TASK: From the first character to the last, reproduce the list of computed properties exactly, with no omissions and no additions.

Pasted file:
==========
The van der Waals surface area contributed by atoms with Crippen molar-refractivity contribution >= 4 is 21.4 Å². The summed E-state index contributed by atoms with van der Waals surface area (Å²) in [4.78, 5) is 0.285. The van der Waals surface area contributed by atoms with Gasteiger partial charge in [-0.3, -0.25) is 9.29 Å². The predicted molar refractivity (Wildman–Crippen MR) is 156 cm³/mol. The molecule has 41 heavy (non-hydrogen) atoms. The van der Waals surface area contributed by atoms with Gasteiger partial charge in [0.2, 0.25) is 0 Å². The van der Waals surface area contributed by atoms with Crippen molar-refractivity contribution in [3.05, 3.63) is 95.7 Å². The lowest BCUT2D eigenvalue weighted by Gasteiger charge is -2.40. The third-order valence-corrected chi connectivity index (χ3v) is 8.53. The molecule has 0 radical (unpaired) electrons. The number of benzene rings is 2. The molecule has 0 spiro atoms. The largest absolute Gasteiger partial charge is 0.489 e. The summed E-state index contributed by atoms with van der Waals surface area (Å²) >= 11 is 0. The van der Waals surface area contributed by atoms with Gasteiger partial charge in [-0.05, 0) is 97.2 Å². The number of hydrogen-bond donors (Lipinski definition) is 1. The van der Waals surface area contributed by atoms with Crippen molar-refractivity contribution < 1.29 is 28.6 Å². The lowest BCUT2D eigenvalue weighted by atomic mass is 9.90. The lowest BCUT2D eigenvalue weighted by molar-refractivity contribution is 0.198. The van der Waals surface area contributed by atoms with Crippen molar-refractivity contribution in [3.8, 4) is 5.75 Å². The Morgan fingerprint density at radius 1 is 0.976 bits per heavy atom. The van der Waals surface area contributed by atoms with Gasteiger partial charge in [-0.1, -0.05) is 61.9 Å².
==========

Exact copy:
The van der Waals surface area contributed by atoms with Crippen molar-refractivity contribution >= 4 is 21.4 Å². The summed E-state index contributed by atoms with van der Waals surface area (Å²) in [4.78, 5) is 0.285. The van der Waals surface area contributed by atoms with Gasteiger partial charge in [-0.3, -0.25) is 9.29 Å². The predicted molar refractivity (Wildman–Crippen MR) is 156 cm³/mol. The molecule has 41 heavy (non-hydrogen) atoms. The van der Waals surface area contributed by atoms with Gasteiger partial charge in [0.2, 0.25) is 0 Å². The van der Waals surface area contributed by atoms with Crippen molar-refractivity contribution in [3.05, 3.63) is 95.7 Å². The lowest BCUT2D eigenvalue weighted by Gasteiger charge is -2.40. The third-order valence-corrected chi connectivity index (χ3v) is 8.53. The molecule has 0 radical (unpaired) electrons. The number of benzene rings is 2. The molecule has 0 spiro atoms. The largest absolute Gasteiger partial charge is 0.489 e. The summed E-state index contributed by atoms with van der Waals surface area (Å²) >= 11 is 0. The van der Waals surface area contributed by atoms with Gasteiger partial charge in [-0.05, 0) is 97.2 Å². The number of hydrogen-bond donors (Lipinski definition) is 1. The van der Waals surface area contributed by atoms with Crippen molar-refractivity contribution < 1.29 is 28.6 Å². The lowest BCUT2D eigenvalue weighted by atomic mass is 9.90. The lowest BCUT2D eigenvalue weighted by molar-refractivity contribution is 0.198. The van der Waals surface area contributed by atoms with Crippen molar-refractivity contribution in [3.8, 4) is 5.75 Å². The Morgan fingerprint density at radius 1 is 0.976 bits per heavy atom. The van der Waals surface area contributed by atoms with Gasteiger partial charge in [-0.1, -0.05) is 61.9 Å².